It is encouraging to see that the slim majority are opposed to this proposed tax, but completely discouraging to see that so many people still put their faith in government to solve their problems. Government has the worst possible track record of any group at solving problems – now creating them is another matter, and they perpetuate their existence by always coming up with solutions to problems that they created in the first place. One can hope that the revolution that is sweeping this country will awaken more and more to this reality so that once and for all we will restore the marketplace to its rightful place as the creator of solutions and relegate the government to its only appropriate role – protecting our rights and our freedoms (something they also have done a miserable job at).

JHoffman

May 24th, 2012
9:38 am

Kyle,

I appreciate the column, but there are some faulty assumptions with argument. Infrastructure wears at non-linear rates, which makes deterioration seem insignificant to the casual user until the situation becomes grave. And as Atlanta continues to grow, which every study suggests it will, the deterioration will accelerate. This deterioration is caused by use, which leads to fatigue. The argument for TSPLOST should be about the longer term benefits for investing now when repairs and needed expansion will be far cheaper and easier to implement, than later after the problem is already rearing its head. It goes far beyond congestion and fancy traffic signs.

I completely believe we should not subsidize people who choose live 70+ miles from where they work. If people chose to do so, then they should suffer the consequences for living an unsustainable lifestyle. But as jobs are generally more abundant in high density areas where a greater number of talented individuals can live, we need to make high density living more attractive. Investing in transit is not a subsidy since it pays for itself in the long run through economic development and a better distribution of resources through the reduction of waste.

We commonly hear people complain that all politicians do is kick the can down the road instead of doing what is needed to ensure a better tomorrow for future generations. TSPOLST is an opportunity to do that in a fiscally responsible way without increasing government liabilities. Thanks again for your column.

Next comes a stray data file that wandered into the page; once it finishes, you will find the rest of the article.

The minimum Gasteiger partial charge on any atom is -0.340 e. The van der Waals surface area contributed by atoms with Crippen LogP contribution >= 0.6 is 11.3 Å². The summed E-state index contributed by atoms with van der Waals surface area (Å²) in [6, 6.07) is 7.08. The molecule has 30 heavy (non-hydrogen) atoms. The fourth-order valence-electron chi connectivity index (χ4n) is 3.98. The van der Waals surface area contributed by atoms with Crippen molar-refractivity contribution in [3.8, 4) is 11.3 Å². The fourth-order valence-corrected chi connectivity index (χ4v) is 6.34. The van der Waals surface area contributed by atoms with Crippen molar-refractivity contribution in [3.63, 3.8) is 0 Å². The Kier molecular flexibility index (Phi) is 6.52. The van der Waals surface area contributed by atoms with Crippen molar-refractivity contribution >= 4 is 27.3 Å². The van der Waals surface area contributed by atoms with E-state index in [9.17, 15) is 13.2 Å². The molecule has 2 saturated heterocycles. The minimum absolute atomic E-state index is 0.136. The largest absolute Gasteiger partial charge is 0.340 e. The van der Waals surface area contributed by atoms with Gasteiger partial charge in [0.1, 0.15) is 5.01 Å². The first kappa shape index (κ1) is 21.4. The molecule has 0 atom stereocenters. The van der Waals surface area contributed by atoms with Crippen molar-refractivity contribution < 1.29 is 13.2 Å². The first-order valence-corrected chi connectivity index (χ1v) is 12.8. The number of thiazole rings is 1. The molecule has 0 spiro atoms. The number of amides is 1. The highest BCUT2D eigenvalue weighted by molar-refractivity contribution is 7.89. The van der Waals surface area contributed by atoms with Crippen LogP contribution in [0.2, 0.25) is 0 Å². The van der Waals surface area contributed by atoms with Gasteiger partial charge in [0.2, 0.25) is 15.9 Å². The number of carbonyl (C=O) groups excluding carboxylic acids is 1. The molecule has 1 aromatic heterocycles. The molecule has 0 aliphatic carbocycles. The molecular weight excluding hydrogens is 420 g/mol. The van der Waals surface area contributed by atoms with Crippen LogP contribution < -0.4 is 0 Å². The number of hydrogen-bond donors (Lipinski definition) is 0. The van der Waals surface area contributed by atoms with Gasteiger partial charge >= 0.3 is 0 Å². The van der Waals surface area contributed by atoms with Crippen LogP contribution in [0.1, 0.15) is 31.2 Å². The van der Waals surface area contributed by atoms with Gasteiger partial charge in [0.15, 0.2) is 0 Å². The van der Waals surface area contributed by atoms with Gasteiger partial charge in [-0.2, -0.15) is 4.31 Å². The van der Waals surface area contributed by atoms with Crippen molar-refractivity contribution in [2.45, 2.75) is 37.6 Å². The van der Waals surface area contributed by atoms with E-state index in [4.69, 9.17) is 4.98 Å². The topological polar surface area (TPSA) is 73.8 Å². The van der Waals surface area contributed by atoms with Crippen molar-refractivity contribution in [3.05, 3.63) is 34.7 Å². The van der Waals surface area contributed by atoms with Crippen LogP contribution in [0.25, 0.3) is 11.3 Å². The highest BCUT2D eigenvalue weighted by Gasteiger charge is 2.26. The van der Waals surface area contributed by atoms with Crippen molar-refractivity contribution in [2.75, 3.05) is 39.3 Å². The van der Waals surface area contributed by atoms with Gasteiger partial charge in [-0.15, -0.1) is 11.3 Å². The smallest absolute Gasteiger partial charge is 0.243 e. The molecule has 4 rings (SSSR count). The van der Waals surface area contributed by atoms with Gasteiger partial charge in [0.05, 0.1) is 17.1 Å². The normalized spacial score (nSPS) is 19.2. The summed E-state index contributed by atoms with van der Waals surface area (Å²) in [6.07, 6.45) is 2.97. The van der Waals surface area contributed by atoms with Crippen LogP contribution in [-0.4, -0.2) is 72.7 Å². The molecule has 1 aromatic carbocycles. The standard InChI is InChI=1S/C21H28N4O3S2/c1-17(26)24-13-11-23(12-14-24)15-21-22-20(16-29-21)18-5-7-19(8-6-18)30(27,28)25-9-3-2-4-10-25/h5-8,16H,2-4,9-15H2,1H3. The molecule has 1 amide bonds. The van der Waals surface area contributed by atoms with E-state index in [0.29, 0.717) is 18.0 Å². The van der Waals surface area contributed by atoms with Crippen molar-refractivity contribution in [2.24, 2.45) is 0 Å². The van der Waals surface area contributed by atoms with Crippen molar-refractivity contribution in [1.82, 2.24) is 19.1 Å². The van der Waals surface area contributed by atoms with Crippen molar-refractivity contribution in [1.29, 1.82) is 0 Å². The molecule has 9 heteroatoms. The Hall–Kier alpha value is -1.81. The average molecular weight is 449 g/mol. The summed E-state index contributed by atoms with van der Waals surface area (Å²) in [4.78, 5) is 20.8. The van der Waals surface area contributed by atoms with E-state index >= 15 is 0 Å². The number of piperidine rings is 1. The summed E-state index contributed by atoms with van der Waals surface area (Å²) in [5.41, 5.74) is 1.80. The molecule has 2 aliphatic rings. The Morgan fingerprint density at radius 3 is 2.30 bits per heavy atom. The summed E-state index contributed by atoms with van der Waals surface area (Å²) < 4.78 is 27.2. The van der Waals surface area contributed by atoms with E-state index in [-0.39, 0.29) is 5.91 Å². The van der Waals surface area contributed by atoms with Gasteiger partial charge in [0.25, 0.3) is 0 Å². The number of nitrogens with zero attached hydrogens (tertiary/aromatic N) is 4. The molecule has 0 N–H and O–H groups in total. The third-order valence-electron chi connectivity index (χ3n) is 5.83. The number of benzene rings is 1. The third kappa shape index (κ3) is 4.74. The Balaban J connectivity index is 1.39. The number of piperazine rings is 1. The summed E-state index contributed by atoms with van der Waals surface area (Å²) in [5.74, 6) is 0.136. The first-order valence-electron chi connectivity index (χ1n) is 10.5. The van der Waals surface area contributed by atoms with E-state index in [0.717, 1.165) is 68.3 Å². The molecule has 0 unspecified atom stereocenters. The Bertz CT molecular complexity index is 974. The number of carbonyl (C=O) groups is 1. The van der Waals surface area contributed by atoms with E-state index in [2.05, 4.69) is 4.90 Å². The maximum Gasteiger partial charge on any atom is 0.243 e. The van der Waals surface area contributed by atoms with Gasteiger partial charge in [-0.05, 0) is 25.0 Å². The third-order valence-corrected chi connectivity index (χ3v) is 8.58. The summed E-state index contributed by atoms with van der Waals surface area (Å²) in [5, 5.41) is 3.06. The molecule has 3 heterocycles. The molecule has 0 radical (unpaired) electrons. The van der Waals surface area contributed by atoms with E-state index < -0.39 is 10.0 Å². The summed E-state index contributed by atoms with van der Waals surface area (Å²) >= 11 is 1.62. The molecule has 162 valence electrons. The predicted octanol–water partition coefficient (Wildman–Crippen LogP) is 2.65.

iggy

May 24th, 2012
9:41 am

Marta seems to be constantly in the red and is waste deep in fraud, employee pilferage and from top to bottom incompetent/STUPID employees. Why keep allowing the marta foxes to raid their own hen house. Adding addl trams, beltlines and other warm-hearted intiatives will only lead to more of the same.

MrLiberty

May 24th, 2012
9:44 am

And while we are at it, let’s not forget the impact that artificially low interests rates (a direct result of Federal Reserve price fixing) had on the growth of this city. Very little of this sprawl would have been possible had the Fed not just created credit and money out of thin air. There was certainly no savings for people to borrow. Low interest rates encouraged creation of long term projects (commercial real estate, homes, retail establishments) that brought people to further and further remote areas of the city. Much of this development has now tanked and surely the situation will worsen as the economy and dollar continue their horrible deline. Hundreds of thousands of new homes and buildings went up while plenty of existing real estate sat empty. None of that would have happened without the negative and disasterous influence of the Federal Reserve.

Once again government (no, the Fed is not the government, they are actually worse and more destructive but were created by the government) at the root of this problem too.

Edward

May 24th, 2012
9:48 am

When the Georgia GOP eventually manages to smother the last bit of life out of Atlanta, drives MARTA into the dust and chokes off everything that made Atlanta the business hub of the south… will they finally be happy? Will those GOP legislators from Bumf*** smile and pat themselves on the back for a job well done? Never have I ever seen another state so backwards that they go out of their way to vilify and screw the only major city it contains, turning it into one of the most inefficient and least-desirable metro areas in the world. I guess the Georgia GOP wants another Detroit, perhaps so they can then snap up all the real estate at fire-sale prices?